Kalle Crop Top

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I made this Kalle crop top a few weeks ago, but with thesis work and other stuff, I just now had the time to have photos taken and to write some words about it. And I am a total fan of this pattern! It’s the first Closet Case pattern that I made, and I am completely convinced. The high-low hem is beautiful and the collar is the perfect width for me. I really like the short sleeve shape and the big pleat in the back.

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Summer of Basics – Part Two

The second part of my Summer of Basics outfit is done! My goal is to create an entire outfit, and now only the third and last part is missing. I am quite sure, I will manage to get the outfit done by the end of the month. My black silk shirt is cut and ready to assemble. So here is my second piece, my summer scarf! I wrote down the pattern, you can find it below or on Ravelry.

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Acorn Sweater

It is finally getting hot in Berlin, and very much against the season, I finished my Acorn Sweater, designed by Junko Okamoto. Starting this sweater was quite impulsively – I saw the pattern and immediately wanted to start. I thought it could be a good way to use up leftover yarn from my No Frills Sweater, and to finally use the light grey Drops Puna yarn that I had bought on sale in winter and never used for its intended purpose.

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Summer of Basics – Part One

As already said in my plan for Summer of Basics, I am challenging myself to make an entire outfit. The first part is already done and ready to present! The cotton scarf is almost done, and the third piece (a refashioned blouse) is waiting to be made, but other projects came between. Now that I am D.O.N.E. with my master thesis, I feel my creative energy coming back and I plan on using this to significantly reduce my stash this summer.

But now to the pants! I used a vintage Burda pattern from a magazine from the 80s.

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Summer of Basics – The Plan

I am starting the Summer of Basics make-along late, but I am ready and challenging myself to make an outfit entirely out of materials that I already own. Not buying new fabrics is hard, especially with the new Atelier Brunette collection around, but I have so much fabric stashed that needs to be used. I will also finally do things that sit in my making queue for too long, so I hope this will be a success all over! Creating an entire outfit is quite the challenge for me, as I usually just make single garments without really planning a wardrobe or matching items together. I always figure, if I like it, it will fit my style… However, this time it will be different!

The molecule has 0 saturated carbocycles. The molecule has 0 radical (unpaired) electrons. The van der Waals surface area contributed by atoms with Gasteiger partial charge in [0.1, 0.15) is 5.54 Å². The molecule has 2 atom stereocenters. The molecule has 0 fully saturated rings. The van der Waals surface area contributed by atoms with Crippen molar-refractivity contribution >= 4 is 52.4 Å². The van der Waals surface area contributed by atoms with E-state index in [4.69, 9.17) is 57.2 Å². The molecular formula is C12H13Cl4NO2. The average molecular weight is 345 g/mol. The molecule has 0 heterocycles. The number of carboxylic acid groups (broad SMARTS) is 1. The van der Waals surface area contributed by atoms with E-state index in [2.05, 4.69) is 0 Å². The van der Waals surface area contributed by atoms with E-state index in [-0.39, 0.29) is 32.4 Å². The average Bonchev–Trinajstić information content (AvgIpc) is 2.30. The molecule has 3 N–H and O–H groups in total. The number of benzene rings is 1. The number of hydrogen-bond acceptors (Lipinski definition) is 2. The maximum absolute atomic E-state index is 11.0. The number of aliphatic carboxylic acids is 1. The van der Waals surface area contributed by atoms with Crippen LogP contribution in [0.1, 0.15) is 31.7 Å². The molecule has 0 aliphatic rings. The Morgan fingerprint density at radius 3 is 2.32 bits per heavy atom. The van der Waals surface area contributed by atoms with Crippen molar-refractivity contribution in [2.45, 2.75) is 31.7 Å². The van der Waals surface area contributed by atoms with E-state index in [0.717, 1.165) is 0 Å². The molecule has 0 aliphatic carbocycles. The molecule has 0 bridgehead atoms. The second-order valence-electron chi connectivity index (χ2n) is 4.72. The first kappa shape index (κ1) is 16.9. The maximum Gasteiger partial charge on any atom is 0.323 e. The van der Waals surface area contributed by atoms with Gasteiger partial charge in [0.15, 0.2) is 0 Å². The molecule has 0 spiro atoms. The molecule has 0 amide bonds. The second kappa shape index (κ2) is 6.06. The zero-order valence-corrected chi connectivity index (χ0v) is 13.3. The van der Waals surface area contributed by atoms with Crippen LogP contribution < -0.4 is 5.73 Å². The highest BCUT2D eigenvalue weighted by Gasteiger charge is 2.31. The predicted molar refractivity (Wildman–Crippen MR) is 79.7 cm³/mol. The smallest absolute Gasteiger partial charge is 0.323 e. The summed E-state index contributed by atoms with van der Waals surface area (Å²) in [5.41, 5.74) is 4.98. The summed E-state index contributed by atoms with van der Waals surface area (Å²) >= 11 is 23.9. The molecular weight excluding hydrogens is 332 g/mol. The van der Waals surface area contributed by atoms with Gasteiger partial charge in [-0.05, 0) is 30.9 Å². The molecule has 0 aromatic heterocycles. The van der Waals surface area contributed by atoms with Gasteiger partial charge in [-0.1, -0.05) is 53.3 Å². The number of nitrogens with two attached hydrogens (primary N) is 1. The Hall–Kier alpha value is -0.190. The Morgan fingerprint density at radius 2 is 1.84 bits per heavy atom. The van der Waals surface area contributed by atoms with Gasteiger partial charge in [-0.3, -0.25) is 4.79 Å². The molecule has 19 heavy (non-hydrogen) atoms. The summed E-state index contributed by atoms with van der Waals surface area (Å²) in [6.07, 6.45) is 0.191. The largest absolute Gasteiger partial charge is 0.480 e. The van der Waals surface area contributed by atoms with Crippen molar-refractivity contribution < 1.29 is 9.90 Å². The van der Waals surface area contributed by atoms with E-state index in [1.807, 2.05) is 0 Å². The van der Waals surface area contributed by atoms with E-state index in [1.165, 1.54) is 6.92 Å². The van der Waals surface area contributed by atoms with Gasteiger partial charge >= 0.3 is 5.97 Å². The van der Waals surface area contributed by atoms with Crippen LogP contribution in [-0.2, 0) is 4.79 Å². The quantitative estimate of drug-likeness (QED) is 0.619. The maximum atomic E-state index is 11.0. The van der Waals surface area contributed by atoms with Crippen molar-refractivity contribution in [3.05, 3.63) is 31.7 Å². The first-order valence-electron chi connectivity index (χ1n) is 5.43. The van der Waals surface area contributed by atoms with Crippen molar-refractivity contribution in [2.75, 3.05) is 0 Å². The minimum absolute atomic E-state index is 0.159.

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My plan is to make:

  • Summer pants with deep pockets from an 80s Burda magazine from a beautiful blue cotton fabric
  • A black silk shirt, for which I will recycle an old skirt from my mother with beautiful pearl buttons
  • A summer scarf from rust colored cotton yarn in a cross stich pattern

I already started the scarf and the pants, so I am quite confident I will finish my Summer of Basics-Outfit in time!

Something about Knitting Needles

I am almost done writing my master thesis, which means I have extra free time for knitting and sewing and new projects! But first, I want to share something that I learned the other day, while buying some wool to finish a sweater. I am currently knitting two projects on 4,5 needles and needed an extra pair. I asked in the shop, but they just had interchangeable needles from a different brand then the ones I already have. I was ready to search for simple cheap needles to finish my project in another shop… But! The friendly shop owner informed me that all interchangeable knitting needles, that use a screwed connection, are all produced by the same manufacturer (at lest in the european market, I guess…).

For me, that was such a revolutionary information! It means that I don’t have to stick to the more expensive KnitPro needle collection, but I can add other, cheaper brands to my set! I can buy exchangeable needles anywhere, and they will all fit together! Knitting can be an expensive hobby, so this is a nice way to show some ways to make it more financially accessible!